When Things Go Wrong, Very Wrong: Four Short Stories Highlighting the Misadventures of Burial at Sea by Donna Capara
With the best of intentions and well laid plans, sometimes things take a turn for the worse. Things happen in every aspect of life, business and yes, even in the funeral industry. We take every precaution, think ahead and still, challenging situations present themselves and all we can do is go with it.
Burial at sea, often referred to as ash scattering and the planning of such is not without its trials. Considering that while the practice is considerably old and steeped in tradition, the average client is very new to the concept and requires much hand holding. Throw Mother Nature into the mix along with “colorful personalities” and you have the makings of, let’s just say, interesting outcomes. These stories are being shared to help you prepare for and take into consideration the misadventures and even the challenges that can be posed when conducting a burial at sea.
Mr. Micro Manager
This gentleman attempted to account for every detail of his father’s ash scattering service and while customer service is paramount, his requests took trying my patience to a whole new level.
The service was to take place off the coast of New Jersey, Sandy Hook to be exact in the vicinity of Raritan Bay, where he wanted to deposit the ashes. Early on in our correspondence he made it very clear the service was to be performed on an outgoing tide. In addition, there were to be no ferries running in the event they crossed into the current that took his father’s cremated remains. Now to those you who run any kind of business, you know that scheduling is based on a number of factors and if I called and said, “I want an appointment, when the moon is in the seventh house”, you’d be a bit concerned as to how many more requests might be forthcoming. I (he) was very fortunate that the boat’s availability happen to fall in accordance with a favorable tide, but I couldn’t account for the ferry schedule. Just when I thought all was settled, he asked that the captain wear his formal uniform. We primarily use fishing and sightseeing boats because they’re Coast Guard inspected for safety and a clean shirt is as good as it gets. In addition, the captain typically doesn’t leave the wheelhouse, thus what he wears is of little consequence. I can’t account for what the client envisioned, but I could only think he had an officer from a cruise ship in mind. What else could he possibly ask for I thought? Here it comes; I needed to assure him there would be nothing floating in the water in and around where he would scatter the ashes. By this he meant garbage and debri to which I assured him the NY and NJ waterways have been significantly improved, but I couldn’t guarantee there wouldn’t be a floating log. Finally with all the details covered and the date approaching he explained he’d be driving from Boston to NY the day of the service with no others in attendance, nor would he be staying overnight. It’s a long trip one way, let along back again on the same day, but that was his call. All was set, the day was clear, conditions calm and my captain and crew at the ready. Just before the scheduled departure time, we received a call from Mr. Micro Manager; he was a just about at the NY border when he realized he forgot his father’s ashes home.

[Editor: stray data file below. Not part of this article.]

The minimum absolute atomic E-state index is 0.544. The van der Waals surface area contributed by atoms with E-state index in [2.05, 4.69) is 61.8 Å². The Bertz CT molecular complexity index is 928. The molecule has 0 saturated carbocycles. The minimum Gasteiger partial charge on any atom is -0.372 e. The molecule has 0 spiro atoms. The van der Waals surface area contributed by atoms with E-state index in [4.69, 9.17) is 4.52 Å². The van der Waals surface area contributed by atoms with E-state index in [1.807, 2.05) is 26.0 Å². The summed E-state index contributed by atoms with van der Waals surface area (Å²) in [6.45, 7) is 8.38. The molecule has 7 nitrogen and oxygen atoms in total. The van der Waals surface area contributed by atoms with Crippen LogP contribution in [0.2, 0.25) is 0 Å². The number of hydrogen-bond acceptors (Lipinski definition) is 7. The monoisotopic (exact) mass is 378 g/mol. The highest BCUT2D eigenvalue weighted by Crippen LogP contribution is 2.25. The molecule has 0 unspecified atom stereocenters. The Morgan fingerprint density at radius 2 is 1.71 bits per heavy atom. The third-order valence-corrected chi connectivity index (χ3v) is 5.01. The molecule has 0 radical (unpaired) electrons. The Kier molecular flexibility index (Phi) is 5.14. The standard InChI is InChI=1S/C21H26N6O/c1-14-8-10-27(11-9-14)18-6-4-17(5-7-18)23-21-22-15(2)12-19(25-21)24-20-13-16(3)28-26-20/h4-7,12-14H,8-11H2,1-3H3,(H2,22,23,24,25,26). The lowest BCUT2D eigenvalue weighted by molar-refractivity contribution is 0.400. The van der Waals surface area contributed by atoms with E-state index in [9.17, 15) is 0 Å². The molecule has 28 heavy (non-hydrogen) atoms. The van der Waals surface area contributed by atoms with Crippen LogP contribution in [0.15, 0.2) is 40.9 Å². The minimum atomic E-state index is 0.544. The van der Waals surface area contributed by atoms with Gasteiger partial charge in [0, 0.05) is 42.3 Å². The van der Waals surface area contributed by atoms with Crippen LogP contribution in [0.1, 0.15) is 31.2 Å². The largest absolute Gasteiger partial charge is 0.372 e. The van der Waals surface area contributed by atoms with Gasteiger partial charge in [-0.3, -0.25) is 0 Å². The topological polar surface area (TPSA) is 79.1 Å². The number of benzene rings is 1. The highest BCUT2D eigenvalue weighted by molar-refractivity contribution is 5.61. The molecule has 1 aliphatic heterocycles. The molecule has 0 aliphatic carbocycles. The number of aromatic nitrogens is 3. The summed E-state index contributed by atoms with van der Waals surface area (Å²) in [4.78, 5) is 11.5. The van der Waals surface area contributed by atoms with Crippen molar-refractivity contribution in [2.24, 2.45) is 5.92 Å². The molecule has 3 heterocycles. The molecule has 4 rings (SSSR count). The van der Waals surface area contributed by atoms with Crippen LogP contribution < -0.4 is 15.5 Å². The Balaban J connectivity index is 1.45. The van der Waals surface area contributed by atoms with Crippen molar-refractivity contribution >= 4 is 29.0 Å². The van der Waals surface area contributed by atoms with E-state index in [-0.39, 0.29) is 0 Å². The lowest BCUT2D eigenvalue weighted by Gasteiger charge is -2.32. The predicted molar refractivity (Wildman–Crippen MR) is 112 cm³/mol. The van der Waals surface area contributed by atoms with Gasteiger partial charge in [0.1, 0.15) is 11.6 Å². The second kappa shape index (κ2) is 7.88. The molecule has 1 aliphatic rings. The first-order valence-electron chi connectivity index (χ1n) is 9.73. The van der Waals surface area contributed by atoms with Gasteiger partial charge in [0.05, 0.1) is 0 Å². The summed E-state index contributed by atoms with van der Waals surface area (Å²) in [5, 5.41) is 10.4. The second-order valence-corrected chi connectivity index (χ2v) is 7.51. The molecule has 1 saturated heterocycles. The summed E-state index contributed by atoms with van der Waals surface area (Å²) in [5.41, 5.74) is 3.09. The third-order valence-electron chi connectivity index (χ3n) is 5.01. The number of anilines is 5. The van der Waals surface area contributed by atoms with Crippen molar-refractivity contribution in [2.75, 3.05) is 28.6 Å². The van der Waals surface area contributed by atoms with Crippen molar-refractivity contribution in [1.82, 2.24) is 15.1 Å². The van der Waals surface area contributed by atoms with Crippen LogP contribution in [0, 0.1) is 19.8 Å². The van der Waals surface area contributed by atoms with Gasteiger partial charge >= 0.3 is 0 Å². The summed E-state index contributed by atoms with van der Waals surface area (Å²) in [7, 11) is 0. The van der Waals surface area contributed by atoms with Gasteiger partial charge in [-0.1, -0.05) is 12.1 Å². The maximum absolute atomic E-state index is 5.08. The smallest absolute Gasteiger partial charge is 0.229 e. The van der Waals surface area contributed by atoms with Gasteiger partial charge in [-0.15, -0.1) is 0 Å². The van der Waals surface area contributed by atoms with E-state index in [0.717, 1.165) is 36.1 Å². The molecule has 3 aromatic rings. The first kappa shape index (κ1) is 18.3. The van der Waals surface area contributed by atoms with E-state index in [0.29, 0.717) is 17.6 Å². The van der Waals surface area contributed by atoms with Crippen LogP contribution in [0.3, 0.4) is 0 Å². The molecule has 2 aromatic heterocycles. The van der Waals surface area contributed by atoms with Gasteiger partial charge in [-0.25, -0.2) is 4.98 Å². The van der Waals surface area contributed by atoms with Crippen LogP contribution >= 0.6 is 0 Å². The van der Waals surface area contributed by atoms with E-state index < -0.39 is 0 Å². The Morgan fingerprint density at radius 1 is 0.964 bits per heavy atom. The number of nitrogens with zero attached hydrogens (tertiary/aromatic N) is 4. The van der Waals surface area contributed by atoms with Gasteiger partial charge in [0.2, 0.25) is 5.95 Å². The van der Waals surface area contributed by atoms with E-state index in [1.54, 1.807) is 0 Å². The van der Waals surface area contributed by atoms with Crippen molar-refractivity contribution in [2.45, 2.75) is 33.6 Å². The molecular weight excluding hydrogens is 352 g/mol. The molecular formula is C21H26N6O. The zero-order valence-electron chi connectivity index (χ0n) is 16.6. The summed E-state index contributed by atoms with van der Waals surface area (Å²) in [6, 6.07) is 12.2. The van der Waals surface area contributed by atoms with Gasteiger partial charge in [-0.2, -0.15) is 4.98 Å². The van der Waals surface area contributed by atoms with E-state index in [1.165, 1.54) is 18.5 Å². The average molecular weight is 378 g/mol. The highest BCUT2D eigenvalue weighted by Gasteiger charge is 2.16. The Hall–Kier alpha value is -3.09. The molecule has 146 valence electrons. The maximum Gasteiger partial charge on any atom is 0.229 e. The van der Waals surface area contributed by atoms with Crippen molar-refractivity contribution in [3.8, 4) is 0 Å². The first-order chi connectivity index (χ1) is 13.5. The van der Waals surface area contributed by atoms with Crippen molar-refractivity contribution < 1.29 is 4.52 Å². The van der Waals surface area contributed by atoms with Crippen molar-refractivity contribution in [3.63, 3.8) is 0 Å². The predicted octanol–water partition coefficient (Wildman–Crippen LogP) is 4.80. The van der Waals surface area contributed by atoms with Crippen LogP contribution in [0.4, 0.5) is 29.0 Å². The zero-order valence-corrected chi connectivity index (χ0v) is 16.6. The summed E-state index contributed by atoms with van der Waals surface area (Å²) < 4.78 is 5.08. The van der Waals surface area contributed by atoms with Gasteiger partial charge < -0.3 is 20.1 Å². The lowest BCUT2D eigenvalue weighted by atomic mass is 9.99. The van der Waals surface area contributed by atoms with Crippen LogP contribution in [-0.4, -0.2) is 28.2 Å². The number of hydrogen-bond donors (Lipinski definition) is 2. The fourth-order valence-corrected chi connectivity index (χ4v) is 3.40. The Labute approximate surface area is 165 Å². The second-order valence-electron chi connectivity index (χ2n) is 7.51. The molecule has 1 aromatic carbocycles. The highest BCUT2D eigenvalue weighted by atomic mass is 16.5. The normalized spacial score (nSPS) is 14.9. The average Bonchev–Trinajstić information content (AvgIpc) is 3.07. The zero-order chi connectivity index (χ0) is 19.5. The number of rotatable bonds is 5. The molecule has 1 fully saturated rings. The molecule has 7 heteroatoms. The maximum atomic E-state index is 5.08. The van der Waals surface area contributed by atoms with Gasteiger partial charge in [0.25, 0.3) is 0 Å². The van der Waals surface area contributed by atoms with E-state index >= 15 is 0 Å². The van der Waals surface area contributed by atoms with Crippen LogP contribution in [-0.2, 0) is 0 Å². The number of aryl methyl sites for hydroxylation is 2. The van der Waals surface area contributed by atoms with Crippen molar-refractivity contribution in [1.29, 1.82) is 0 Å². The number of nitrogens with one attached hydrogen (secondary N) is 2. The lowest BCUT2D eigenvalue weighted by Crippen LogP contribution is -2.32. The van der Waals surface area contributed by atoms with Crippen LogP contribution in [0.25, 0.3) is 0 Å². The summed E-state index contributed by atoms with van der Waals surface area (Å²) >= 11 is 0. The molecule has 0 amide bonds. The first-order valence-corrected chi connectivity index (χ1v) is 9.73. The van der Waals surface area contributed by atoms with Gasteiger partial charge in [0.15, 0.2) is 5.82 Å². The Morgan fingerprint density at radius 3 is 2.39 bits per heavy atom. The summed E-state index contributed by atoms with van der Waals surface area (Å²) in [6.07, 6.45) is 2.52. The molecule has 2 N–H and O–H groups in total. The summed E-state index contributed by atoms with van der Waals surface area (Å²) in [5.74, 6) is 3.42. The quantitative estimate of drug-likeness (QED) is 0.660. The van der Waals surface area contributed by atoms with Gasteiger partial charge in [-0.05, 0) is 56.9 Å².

“He Ain’t Circlin The Drain Yet”
Her words exactly, “He ain’t circlin the drain yet”, when this next client called to learn more about a Full Body Burial at Sea. Sadly her husband was terminal and his wish was to buried at sea. She wanted to use a shroud which she would sew herself in accordance with our direction and proper material. When the time came and with the assistance of her local funeral director (Tennessee) they prepared the body along with the necessary balis weight of 100 pounds secured inside the shroud. The weight assures that the body will remain at the bottom of the sea, a required depth of 600 feet. With a Transport Permit in hand, the plan was to place her now shrouded deceased husband in her van for the road trip to Fort Lauderdale. Upon her arrival the boat was ready to sail out the four miles to reach the required depth. All went well, the boat came back to port and the client returned home to Tennessee. But something went awry.